Atherosclerosis vs arteriosclerosis are often used interchangeably, but they are not the same. While the diagnosis for both these conditions is more or less similar, the causes, symptoms, risk factors, and treatment may differ. The following is the difference between atherosclerosis and arteriosclerosis in tabular form.

Parameters Atherosclerosis Arteriosclerosis
Meaning The buildup of plaque in artery walls causes the arteries to narrow

The hardening or thickening of artery walls, restricting blood flow to organs and tissues

Scope A type of arteriosclerosis A broader term for a group of conditions
Type of deposits

Fatty deposits

Calcium deposits
Occurrence of symptoms Mild atherosclerosis shows no symptoms. Symptoms are usually experienced in moderate to severe atherosclerosis. It causes no symptoms, especially in the early stages.
Causes Damage to endothelial cells

Damage to elastin fibres

Symptoms, Causes, and Risk Factors of Atherosclerosis vs Arteriosclerosis

Identifying atherosclerosis and arteriosclerosis differences can be difficult since both conditions typically show no symptoms in their early stages. However, the causes of these conditions are pretty straightforward and different. The risk factors of atherosclerosis and arteriosclerosis are generally different, but some may overlap. The following section will help better understand the difference between atherosclerosis and arteriosclerosis based on their symptoms, causes, and risk factors.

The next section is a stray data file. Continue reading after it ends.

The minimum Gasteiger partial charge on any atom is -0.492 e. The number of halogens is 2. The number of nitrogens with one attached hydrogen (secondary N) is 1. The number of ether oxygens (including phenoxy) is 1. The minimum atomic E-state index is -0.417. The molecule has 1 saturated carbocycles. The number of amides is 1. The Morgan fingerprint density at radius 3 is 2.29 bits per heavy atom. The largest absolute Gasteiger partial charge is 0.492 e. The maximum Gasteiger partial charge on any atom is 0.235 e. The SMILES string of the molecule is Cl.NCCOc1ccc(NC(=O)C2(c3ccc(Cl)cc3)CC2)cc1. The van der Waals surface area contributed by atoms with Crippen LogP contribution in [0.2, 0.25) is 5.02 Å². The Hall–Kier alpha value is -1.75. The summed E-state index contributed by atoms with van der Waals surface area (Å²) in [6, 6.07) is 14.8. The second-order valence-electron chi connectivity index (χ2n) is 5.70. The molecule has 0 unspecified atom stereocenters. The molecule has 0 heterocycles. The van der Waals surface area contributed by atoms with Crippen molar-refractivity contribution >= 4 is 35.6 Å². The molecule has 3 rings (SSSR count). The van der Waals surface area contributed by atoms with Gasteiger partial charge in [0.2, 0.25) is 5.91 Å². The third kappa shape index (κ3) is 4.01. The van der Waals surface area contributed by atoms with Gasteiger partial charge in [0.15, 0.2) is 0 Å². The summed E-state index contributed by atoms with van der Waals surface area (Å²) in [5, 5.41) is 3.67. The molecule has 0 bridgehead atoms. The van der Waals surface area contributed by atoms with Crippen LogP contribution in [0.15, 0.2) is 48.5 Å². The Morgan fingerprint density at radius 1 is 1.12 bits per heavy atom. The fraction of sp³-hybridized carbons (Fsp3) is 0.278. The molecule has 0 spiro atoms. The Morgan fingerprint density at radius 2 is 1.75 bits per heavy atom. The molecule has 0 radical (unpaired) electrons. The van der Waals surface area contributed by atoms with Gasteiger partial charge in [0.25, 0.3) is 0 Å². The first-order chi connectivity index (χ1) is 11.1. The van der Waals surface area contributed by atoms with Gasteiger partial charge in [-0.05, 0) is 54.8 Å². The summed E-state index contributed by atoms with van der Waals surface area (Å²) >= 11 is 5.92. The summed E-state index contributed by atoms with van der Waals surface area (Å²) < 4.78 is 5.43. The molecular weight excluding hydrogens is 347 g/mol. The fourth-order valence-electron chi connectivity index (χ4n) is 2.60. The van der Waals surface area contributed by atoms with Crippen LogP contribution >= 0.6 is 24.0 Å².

The symptoms of atherosclerosis usually do not show during the early stages. Symptoms are usually experienced when you are physically or emotionally stressed since the body requires more oxygen. When they do occur, symptoms of atherosclerosis depend on the affected arteries. Possible symptoms include:

  1. Chest pain (angina)
  2. Dizziness
  3. Fatigue
  4. Cold sweats
  5. Rapid heart rate
  6. Shortness of breath
  7. Weakness
  8. Nausea
  9. Numbness or weakness in leg muscles (due to lack of circulation)
  10. Difficulty speaking or slurred speech
  11. Confusion
  12. Temporary vision loss in one eye
  13. Drooping muscles in the face
  14. Claudication (pain in legs or arms while walking or using the arm)
  15. Cramping in buttocks while walking

Arteriosclerosis usually causes no symptoms, especially in the early stage. Even when the condition progresses to hypertension (high blood pressure), it shows no symptoms.